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Staff building cars on production line

Wider workforce age ranges are becoming the norm

Data suggests many over-65s are looking to return to the workplace in the ‘great un-retirement’

As someone who helps automotive businesses recruit their senior leaders, it is a question I often ask myself when briefing them about potential candidates.

In too many organisations across the sector, there seems to be an unspoken rule that senior executives are most productive in their late 30s or early 40s, and that everything is downhill after that.

They don’t own up to age bias, of course, though I can think of one multinational company that is quite brazen in asking about a candidate’s age before considering their suitability for a role.

Apart from being unethical, this makes absolutely no sense. Not only are businesses missing out on a hugely skilled and experienced talent pool when it comes to people in their 50s and 60s, but they are doing so at a time of acute skill shortages at all levels of seniority in the industry. Finding good candidates and filling vacancies is becoming more and more challenging. 

One of the most cited reasons for the skill shortages in automotive is the ‘great resignation’ that took place during the Covid-19 pandemic, when hundreds of thousands of people quit their jobs and left the labour market.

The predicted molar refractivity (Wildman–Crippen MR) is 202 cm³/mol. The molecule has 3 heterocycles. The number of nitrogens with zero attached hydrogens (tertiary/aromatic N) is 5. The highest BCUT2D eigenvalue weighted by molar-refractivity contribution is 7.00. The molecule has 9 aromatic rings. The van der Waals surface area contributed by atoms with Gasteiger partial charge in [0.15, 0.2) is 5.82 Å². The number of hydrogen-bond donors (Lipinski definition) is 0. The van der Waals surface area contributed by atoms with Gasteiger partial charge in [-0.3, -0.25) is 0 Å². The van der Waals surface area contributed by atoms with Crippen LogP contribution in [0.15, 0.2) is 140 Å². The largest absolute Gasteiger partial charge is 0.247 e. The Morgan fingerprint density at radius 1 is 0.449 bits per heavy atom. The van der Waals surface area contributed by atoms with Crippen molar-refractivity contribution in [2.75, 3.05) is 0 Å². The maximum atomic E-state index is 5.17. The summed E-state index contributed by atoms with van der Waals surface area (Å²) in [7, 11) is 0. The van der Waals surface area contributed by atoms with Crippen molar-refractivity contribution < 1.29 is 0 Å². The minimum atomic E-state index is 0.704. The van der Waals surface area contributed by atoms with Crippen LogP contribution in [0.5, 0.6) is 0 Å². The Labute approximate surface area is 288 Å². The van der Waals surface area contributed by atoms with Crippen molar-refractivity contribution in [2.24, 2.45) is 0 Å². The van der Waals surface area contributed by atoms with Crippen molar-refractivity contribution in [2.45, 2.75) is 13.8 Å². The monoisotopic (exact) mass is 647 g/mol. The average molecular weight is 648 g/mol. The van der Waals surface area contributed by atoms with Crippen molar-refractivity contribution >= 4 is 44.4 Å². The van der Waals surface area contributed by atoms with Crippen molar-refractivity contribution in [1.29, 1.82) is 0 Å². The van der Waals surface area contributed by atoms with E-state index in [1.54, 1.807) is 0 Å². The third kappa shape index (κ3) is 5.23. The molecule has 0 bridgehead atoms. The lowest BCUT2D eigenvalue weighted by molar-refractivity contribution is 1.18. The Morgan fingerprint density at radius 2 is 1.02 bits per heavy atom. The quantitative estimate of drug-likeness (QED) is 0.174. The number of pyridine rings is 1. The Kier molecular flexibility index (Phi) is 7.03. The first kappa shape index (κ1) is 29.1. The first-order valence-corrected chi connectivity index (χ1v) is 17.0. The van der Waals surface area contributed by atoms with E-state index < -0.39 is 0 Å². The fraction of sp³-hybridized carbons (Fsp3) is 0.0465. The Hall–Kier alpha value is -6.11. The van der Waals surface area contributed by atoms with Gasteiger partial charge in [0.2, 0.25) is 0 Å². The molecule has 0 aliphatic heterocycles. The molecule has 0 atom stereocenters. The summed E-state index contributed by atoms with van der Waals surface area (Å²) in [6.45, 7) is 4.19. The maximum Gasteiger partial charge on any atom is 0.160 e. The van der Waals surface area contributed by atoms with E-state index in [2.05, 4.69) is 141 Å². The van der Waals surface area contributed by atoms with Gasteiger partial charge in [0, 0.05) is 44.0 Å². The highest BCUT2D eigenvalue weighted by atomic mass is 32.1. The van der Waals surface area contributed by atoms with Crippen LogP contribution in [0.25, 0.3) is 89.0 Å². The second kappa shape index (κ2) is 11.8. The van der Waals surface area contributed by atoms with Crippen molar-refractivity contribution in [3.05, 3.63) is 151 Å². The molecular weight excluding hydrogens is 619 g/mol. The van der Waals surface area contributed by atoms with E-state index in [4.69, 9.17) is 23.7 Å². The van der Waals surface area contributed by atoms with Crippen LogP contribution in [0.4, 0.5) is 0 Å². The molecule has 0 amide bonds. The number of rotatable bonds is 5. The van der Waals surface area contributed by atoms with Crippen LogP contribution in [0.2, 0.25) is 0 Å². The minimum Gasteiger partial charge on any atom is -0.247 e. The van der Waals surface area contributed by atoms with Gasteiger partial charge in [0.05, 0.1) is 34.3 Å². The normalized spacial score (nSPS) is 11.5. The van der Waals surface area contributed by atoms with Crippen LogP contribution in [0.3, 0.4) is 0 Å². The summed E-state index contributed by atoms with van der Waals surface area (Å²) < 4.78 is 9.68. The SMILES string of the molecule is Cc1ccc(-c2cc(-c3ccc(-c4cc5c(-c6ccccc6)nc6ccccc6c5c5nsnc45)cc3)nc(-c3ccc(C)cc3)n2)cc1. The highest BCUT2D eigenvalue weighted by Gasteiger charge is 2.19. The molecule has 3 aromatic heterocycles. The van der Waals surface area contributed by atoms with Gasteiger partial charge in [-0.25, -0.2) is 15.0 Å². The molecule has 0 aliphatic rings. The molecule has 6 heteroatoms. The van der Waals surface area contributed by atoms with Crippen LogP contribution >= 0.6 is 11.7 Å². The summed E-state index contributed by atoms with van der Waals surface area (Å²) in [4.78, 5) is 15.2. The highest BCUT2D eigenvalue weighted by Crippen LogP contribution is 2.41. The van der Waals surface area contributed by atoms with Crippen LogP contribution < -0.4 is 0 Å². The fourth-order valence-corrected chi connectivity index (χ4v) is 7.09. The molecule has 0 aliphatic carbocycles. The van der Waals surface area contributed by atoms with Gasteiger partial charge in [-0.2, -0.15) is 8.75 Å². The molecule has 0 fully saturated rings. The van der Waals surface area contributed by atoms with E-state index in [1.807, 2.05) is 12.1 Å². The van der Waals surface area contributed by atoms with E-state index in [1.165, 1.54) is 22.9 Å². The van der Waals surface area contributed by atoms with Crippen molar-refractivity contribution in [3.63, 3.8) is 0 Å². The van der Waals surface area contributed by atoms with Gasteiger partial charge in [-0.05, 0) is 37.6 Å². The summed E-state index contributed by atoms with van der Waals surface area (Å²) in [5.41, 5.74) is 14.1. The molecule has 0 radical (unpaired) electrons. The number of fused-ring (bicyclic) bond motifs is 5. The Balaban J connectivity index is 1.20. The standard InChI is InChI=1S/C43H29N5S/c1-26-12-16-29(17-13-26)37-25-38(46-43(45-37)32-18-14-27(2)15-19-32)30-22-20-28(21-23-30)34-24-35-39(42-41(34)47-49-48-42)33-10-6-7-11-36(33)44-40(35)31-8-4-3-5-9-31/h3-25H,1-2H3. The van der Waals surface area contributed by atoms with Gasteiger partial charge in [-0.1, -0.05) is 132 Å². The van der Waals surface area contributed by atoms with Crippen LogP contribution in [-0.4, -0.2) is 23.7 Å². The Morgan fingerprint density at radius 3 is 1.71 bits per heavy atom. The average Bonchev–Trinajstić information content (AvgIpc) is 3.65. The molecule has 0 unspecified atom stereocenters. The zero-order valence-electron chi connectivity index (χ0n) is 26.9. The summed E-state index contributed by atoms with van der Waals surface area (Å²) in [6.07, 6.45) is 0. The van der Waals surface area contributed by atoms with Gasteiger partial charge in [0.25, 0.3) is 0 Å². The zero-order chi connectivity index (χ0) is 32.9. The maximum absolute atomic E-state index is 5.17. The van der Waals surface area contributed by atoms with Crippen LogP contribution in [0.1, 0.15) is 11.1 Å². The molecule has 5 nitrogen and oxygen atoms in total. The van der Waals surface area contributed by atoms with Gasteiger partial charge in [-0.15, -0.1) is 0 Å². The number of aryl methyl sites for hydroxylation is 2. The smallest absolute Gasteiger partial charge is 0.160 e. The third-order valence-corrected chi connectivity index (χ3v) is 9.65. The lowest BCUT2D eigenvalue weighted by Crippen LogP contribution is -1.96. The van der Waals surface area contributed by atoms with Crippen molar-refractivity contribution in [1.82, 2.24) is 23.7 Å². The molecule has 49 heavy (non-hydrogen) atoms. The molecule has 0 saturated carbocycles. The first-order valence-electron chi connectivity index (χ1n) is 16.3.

But data published recently by the Office for National Statistics suggests many people who took early retirement are now on the look-out for work. In the three months leading up to June 2022, a record 174,000 people aged 65 and over re-entered the workplace. 

The need for extra income to cope with double-digit inflation is obviously a big factor in the ‘great un-retirement’ but I have spoken to several early retirees recently who say they want to return to work simply because they are bored at home. There are only so many episodes of Bargain Hunt a person can tolerate. 

This offers a golden opportunity for businesses to plug their staffing gaps, as companies across the hardest-hit sectors are already realising. McDonald’s, for example, has launched a big recruitment drive to hire more workers over the age of 50.

With the proportion of people in the UK aged between 50 and the state pension age projected to rise to 35% by 2050, the so-called ‘silver workforce’ must be embraced, not ignored. 

In the automotive sector, that means accepting that more mature workers can make a big contribution to a business and coming up with imaginative ways to attract them through flexible working, pension contributions and health benefits. 

I am a case in point. Business contacts who have only spoken to me on the phone rather than face to face are often shocked when they find out I am 59. The perception is that I am a good deal younger because of my energy levels and work ethic, which speaks volumes for the stereotypical attitudes towards older people.

The truth is that there are thousands of people just like me who have masses of energy, sharp brains, a powerful desire to work hard and tons of industry knowledge and experience. What’s not to like?  

Lynda Ennis is a founder of global automotive and mobility executive search company Ennis & Co

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